I like your project, but I do have a question, what is this thing you call civics- was that a class?

  2. Ohmigosh, I hated baseball. I had the same issue: “Stand still while he throws something at me? Seriously? This country is mental.”

    • Becky says:

      You just know baseball evolved from some earlier game in which the stakes were much higher. I’d have been eliminated quickly.

  3. Oh, geez. Not this story again.

  4. Helen says:

    Hurrah! This is going to be great! You do magic with words, I love it.

  5. Dark Prince says:

    Becky, I love your new masthead and idea for the 2012 blog. If you’re taking requests, I’d love someday to hear about those two middle pictures; hatted man on the horse, and the girl or young woman (?) posing with her dog.

  6. mark says:

    We had rounders when I was at school. Loved it.

  7. Debbie Cranford says:

    Loved the masthead when first I saw it, and sorta marveled at the great old photos you have. I need to dig through some boxes and find what treasures I have hidden…
    I’m so glad you’re doing this legacy writing; I always enjoy reading your memories, but more importantly it will be a constant inspiration for me to write my own family’s stories, as I can remember them, and seek out people who can fill in the blanks. Dale has told me repeatedly that we need to get together with my father’s one remaining sibling to have her identify people in photos, tell us everything she knows about everyone & everything (which is a lot) and record it all. He loves going almost an hour each way to pick her up for family gatherings because she easily launches into detailed stories of her past.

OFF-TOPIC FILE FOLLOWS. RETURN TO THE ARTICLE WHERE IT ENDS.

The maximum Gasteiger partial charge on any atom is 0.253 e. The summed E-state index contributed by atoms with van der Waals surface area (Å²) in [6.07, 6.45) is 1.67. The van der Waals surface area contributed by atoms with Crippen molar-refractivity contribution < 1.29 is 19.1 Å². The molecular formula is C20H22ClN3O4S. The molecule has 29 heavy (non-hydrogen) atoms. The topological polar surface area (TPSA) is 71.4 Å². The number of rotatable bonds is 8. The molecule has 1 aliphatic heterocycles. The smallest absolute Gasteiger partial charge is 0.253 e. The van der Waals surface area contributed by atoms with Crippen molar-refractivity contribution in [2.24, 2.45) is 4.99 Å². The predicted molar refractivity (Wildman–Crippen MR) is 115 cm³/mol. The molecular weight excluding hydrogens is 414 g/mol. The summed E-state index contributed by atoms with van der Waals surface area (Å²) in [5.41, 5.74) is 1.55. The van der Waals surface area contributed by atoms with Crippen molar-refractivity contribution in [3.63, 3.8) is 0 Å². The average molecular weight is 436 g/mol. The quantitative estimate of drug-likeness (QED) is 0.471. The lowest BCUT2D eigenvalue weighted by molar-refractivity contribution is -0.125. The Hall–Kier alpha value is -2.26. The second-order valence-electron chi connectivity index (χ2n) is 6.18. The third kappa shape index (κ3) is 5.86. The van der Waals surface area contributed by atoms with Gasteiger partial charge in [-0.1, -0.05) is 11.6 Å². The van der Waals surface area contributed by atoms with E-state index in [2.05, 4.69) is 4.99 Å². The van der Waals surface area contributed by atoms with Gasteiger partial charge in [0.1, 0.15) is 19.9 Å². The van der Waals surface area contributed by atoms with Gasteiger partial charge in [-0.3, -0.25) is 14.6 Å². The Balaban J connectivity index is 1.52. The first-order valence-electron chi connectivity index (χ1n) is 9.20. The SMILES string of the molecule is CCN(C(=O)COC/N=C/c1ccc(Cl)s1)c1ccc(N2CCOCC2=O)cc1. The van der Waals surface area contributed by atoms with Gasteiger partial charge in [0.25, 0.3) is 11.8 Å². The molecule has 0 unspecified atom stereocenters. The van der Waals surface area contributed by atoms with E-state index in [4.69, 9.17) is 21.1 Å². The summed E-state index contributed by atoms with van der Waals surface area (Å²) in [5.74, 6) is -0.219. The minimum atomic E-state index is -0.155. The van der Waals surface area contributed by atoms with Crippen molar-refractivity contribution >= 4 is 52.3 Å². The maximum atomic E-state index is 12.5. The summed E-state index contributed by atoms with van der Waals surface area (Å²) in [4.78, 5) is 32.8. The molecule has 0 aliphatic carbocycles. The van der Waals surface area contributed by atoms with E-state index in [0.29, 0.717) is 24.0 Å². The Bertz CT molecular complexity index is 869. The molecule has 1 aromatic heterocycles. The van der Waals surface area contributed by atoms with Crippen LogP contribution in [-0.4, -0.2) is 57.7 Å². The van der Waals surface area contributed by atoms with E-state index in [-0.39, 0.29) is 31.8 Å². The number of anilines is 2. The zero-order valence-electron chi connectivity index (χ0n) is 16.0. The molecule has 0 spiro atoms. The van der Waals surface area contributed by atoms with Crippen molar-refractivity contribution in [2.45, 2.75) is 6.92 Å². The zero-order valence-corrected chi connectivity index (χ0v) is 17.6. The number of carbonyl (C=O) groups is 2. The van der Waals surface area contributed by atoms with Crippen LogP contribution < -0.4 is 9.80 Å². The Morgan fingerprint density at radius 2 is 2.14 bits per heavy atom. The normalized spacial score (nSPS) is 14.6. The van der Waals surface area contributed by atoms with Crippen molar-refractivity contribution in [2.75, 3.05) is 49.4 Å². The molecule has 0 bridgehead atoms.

• Becky says:

      Thanks!

      You should definitely take advantage of your aunt’s memories. I have so many photos–wonderful old photos–and most aren’t marked. And even with some that are, the names mean nothing to me. Since my mother didn’t save photos that had no meaning to her, I’d love to be able to pass them to my nephew who’s interested in genealogy with some kind of explanation.

      And you’re lucky that Dale feels enthusiasm for her company. That’s really sweet.